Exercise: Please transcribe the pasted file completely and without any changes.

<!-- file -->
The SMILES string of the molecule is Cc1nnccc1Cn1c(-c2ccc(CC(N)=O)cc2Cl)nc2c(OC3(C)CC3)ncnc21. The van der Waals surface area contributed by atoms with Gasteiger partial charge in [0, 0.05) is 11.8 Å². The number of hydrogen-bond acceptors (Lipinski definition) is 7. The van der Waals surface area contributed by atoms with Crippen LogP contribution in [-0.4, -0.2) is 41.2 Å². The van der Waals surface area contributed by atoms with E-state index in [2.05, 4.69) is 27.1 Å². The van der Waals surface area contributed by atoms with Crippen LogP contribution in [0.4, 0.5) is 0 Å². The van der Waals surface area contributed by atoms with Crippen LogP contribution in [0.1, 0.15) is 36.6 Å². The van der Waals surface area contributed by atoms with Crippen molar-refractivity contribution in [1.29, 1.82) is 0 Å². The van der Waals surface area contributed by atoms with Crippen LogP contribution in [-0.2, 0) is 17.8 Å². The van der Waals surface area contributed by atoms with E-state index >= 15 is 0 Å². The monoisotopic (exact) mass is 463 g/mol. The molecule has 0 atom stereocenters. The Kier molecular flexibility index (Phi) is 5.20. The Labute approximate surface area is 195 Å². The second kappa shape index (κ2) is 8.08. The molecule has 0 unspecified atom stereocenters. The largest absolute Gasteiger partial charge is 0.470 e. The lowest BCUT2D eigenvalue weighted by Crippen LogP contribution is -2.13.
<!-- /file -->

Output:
The SMILES string of the molecule is Cc1nnccc1Cn1c(-c2ccc(CC(N)=O)cc2Cl)nc2c(OC3(C)CC3)ncnc21. The van der Waals surface area contributed by atoms with Gasteiger partial charge in [0, 0.05) is 11.8 Å². The number of hydrogen-bond acceptors (Lipinski definition) is 7. The van der Waals surface area contributed by atoms with Crippen LogP contribution in [-0.4, -0.2) is 41.2 Å². The van der Waals surface area contributed by atoms with E-state index in [2.05, 4.69) is 27.1 Å². The van der Waals surface area contributed by atoms with Crippen LogP contribution in [0.4, 0.5) is 0 Å². The van der Waals surface area contributed by atoms with Crippen LogP contribution in [0.1, 0.15) is 36.6 Å². The van der Waals surface area contributed by atoms with Crippen molar-refractivity contribution in [1.29, 1.82) is 0 Å². The van der Waals surface area contributed by atoms with Crippen LogP contribution in [-0.2, 0) is 17.8 Å². The van der Waals surface area contributed by atoms with E-state index >= 15 is 0 Å². The monoisotopic (exact) mass is 463 g/mol. The molecule has 0 atom stereocenters. The Kier molecular flexibility index (Phi) is 5.20. The Labute approximate surface area is 195 Å². The second kappa shape index (κ2) is 8.08. The molecule has 0 unspecified atom stereocenters. The largest absolute Gasteiger partial charge is 0.470 e. The lowest BCUT2D eigenvalue weighted by Crippen LogP contribution is -2.13.